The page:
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The ecology of emerging infectious diseases in migratory birds: an assessment of the role of climate change and priorities for future research.
University of California, USA.
Lund University.
Max Planck Institute for Ornithology, Germany.
University of California, USA.
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2012 (English)In: EcoHealth, ISSN 1612-9202, E-ISSN 1612-9210, Vol. 9, no 1, 80-88 p.Article in journal (Refereed) Published
Abstract [en]

Pathogens that are maintained by wild birds occasionally jump to human hosts, causing considerable loss of life and disruption to global commerce. Preliminary evidence suggests that climate change and human movements and commerce may have played a role in recent range expansions of avian pathogens. Since the magnitude of climate change in the coming decades is predicted to exceed climatic changes in the recent past, there is an urgent need to determine the extent to which climate change may drive the spread of disease by avian migrants. In this review, we recommend actions intended to mitigate the impact of emergent pathogens of migratory birds on biodiversity and public health. Increased surveillance that builds upon existing bird banding networks is required to conclusively establish a link between climate and avian pathogens and to prevent pathogens with migratory bird reservoirs from spilling over to humans.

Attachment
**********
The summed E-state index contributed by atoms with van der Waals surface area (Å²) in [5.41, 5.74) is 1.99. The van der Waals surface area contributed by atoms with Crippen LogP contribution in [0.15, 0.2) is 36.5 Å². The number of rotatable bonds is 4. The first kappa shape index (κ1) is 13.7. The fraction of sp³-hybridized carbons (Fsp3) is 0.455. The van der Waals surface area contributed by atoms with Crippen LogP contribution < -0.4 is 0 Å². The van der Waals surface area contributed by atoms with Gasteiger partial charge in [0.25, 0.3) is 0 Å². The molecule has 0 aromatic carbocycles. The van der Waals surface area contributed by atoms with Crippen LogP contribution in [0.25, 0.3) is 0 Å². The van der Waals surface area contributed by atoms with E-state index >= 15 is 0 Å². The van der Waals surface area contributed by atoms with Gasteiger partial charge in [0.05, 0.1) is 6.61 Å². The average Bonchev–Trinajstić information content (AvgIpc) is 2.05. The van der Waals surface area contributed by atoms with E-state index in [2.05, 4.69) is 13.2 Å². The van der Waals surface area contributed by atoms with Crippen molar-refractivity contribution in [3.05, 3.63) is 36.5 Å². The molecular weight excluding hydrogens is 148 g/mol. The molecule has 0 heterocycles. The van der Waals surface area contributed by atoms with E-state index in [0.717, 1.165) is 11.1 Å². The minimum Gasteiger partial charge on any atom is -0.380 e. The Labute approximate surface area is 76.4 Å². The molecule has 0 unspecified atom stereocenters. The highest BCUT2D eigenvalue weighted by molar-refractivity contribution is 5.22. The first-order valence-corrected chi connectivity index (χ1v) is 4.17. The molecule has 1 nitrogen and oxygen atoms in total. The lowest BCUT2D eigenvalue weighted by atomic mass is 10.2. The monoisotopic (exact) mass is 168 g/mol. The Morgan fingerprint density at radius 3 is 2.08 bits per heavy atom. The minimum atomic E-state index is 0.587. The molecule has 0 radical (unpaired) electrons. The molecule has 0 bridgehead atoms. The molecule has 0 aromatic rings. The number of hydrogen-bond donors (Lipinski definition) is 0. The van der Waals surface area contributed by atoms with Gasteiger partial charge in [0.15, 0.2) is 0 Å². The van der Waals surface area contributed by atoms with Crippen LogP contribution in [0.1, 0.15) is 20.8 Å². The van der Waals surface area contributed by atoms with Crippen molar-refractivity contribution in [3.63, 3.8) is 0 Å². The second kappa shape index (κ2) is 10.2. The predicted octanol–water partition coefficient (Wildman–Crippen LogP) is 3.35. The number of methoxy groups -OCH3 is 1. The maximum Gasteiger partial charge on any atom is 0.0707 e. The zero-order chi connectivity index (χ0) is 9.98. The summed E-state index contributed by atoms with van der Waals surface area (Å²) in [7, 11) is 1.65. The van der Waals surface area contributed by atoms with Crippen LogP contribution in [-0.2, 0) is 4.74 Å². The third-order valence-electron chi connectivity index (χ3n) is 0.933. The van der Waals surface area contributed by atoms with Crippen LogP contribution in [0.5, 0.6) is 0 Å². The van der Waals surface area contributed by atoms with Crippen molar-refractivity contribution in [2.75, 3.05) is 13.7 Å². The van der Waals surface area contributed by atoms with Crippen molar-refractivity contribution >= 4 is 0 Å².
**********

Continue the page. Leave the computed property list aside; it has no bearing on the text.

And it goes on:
Place, publisher, year, edition, pages
Springer, 2012. Vol. 9, no 1, 80-88 p.
National Category
Ecology
Research subject
Ecology, Zoonotic Ecology
Identifiers
URN: urn:nbn:se:lnu:diva-63772DOI: 10.1007/s10393-012-0750-1PubMedID: 22366978OAI: oai:DiVA.org:lnu-63772DiVA: diva2:1094923
Available from: 2017-05-11 Created: 2017-05-11 Last updated: 2017-05-15Bibliographically approved

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CiteExportLink to record
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Citation style
  • apa
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  • de-DE
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  • en-US
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  • Other locale
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Output format
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  • asciidoc
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